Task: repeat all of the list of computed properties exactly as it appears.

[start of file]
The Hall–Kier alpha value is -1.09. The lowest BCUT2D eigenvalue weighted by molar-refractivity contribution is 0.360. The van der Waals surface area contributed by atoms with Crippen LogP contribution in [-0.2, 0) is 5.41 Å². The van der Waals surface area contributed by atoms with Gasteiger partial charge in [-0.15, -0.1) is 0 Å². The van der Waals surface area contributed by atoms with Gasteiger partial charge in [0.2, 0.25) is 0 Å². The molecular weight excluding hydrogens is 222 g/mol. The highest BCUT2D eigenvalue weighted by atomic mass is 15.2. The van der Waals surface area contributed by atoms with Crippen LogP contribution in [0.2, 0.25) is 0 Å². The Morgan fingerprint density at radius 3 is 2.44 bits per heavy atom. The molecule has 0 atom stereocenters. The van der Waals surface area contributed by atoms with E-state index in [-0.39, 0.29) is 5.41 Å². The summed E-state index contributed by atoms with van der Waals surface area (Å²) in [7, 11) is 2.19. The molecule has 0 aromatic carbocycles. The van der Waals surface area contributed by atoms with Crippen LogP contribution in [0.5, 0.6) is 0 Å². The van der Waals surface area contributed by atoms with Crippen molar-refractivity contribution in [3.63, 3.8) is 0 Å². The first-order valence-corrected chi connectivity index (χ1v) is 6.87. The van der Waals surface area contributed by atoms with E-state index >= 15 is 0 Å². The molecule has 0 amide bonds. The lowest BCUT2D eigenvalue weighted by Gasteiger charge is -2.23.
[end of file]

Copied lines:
The Hall–Kier alpha value is -1.09. The lowest BCUT2D eigenvalue weighted by molar-refractivity contribution is 0.360. The van der Waals surface area contributed by atoms with Crippen LogP contribution in [-0.2, 0) is 5.41 Å². The van der Waals surface area contributed by atoms with Gasteiger partial charge in [-0.15, -0.1) is 0 Å². The van der Waals surface area contributed by atoms with Gasteiger partial charge in [0.2, 0.25) is 0 Å². The molecular weight excluding hydrogens is 222 g/mol. The highest BCUT2D eigenvalue weighted by atomic mass is 15.2. The van der Waals surface area contributed by atoms with Crippen LogP contribution in [0.2, 0.25) is 0 Å². The Morgan fingerprint density at radius 3 is 2.44 bits per heavy atom. The molecule has 0 atom stereocenters. The van der Waals surface area contributed by atoms with E-state index in [-0.39, 0.29) is 5.41 Å². The summed E-state index contributed by atoms with van der Waals surface area (Å²) in [7, 11) is 2.19. The molecule has 0 aromatic carbocycles. The van der Waals surface area contributed by atoms with Crippen LogP contribution in [0.5, 0.6) is 0 Å². The van der Waals surface area contributed by atoms with Crippen molar-refractivity contribution in [3.63, 3.8) is 0 Å². The first-order valence-corrected chi connectivity index (χ1v) is 6.87. The van der Waals surface area contributed by atoms with E-state index >= 15 is 0 Å². The molecule has 0 amide bonds. The lowest BCUT2D eigenvalue weighted by Gasteiger charge is -2.23.